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Like China & Japan: NASENI, Path To Nigeria’s Industrial Economy

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Nigeria cannot achieve real development without sustainable industrial growth and manufacturing capacity, essential to addressing poverty, unemployment, and insecurity. Establishing a robust industrial goods production base and a competitive industrial economy is crucial to reducing Nigeria’s dependence on imported goods, technologies, and services.

What is an Industrial Economy?

An industrial economy is characterised by the prevalent use of machines, equipment, or technologies in industry and business. This involves combining various factors such as innovation, production, facilities, supplies, work, and knowledge to produce material goods or services for the market. The presence of sophisticated infrastructure and investments in science, technology, and innovation systems drives a nation’s industrial production and manufacturing capabilities. This determines the nation’s competitiveness in producing processed and manufactured goods, linking industrial activities with the primary sector, local or international trade, and services.

When a nation lacks these factors, it faces industrial underdevelopment, leading to poor social and economic conditions. Countries like Japan and China, which were initially not part of the European nations that experienced the first and second industrial revolutions, have rapidly advanced to join the League of industrialised countries by investing in research and development (R&D), innovation, science, and technology. The Asian Tigers—Malaysia, Singapore, Thailand, and others—discovered the importance of substantial investments in science and innovation much earlier than many African nations, including Nigeria.

The Importance of Science and Technology

Science, technology, engineering research, and innovation are essential for meaningful industrialisation. For Nigeria, prioritizing these areas in economic recovery and growth plans is crucial. Without this focus, any achieved success will be short-lived or unsustainable. Countries like Japan, the USA, China, Germany, and Indonesia have gained their reputation as economic giants due to their leaders’ previous commitments to R&D investments, earmarking 5-6 per cent of their gross domestic products (GDP) for developing science, technology, and innovation (STI). Investment in STI is a core development factor and the secret behind advanced nations’ leadership and commitment.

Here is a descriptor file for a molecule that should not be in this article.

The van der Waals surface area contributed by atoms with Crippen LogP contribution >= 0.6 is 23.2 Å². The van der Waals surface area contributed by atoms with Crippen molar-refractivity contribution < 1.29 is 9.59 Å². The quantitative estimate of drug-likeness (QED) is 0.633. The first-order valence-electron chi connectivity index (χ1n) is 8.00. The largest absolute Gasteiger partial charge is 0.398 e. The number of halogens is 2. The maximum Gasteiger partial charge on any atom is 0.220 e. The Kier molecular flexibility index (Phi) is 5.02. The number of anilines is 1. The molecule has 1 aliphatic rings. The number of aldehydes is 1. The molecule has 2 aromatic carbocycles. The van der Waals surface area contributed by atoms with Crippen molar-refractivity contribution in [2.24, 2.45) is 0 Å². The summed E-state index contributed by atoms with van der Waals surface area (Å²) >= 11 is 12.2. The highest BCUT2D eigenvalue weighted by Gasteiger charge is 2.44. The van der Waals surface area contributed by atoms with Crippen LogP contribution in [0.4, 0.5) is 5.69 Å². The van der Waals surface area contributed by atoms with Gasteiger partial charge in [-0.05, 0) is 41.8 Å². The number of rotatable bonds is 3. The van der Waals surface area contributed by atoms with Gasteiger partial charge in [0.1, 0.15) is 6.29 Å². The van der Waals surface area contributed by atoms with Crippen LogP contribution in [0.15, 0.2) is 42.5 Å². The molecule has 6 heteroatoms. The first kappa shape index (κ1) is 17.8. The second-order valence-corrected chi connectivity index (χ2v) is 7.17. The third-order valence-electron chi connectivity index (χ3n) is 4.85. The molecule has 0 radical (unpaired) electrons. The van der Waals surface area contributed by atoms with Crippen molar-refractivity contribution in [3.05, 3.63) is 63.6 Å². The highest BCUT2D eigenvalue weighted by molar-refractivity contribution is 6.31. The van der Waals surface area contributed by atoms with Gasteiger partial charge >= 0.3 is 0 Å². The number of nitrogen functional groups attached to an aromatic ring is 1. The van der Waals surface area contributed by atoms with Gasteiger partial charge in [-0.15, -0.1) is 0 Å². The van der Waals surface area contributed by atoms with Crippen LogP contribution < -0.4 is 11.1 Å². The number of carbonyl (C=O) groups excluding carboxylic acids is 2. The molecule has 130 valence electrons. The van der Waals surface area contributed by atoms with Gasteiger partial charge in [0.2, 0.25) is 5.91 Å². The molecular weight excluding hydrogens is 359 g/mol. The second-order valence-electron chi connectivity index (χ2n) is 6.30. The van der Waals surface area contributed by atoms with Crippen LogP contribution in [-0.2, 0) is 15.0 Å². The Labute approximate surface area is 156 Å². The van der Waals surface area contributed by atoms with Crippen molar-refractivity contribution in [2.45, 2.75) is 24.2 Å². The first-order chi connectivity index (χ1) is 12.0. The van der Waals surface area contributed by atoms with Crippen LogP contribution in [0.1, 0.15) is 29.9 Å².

NASENI: The Foundation of Nigeria’s Industrial Growth

The National Agency for Science and Engineering Infrastructure (NASENI) was established in 1992 to build a robust science and engineering infrastructure base for Nigeria. This base aims to support home-initiated and home-sustained industrialisation through the development of relevant processes, local machine design, and machine-building capabilities for capital goods and equipment manufacturing, thereby guaranteeing job creation, national economic well-being and progress.

Past R&D efforts within NASENI’s mandate have resulted in various technological interventions, leading to capacities in local mass production of capital goods, tools, and equipment across critical sectors such as agriculture, power, water resources, automotive industry, ICT, health, aviation, education, transportation, scientific equipment and manufacturing, and chemical and other engineering materials.

NASENI’s Challenges and Transformation

NASENI was strategically established to produce relevant technologies, set up industrial plants, and stimulate knowledge-based entrepreneurship for Nigeria’s socio-economic advancement. However, its major challenges in the past included a lack of patronage of its products and technologies by local entrepreneurs or businesses, and low commercialization attempts of its R&D results, leaving most of them unused.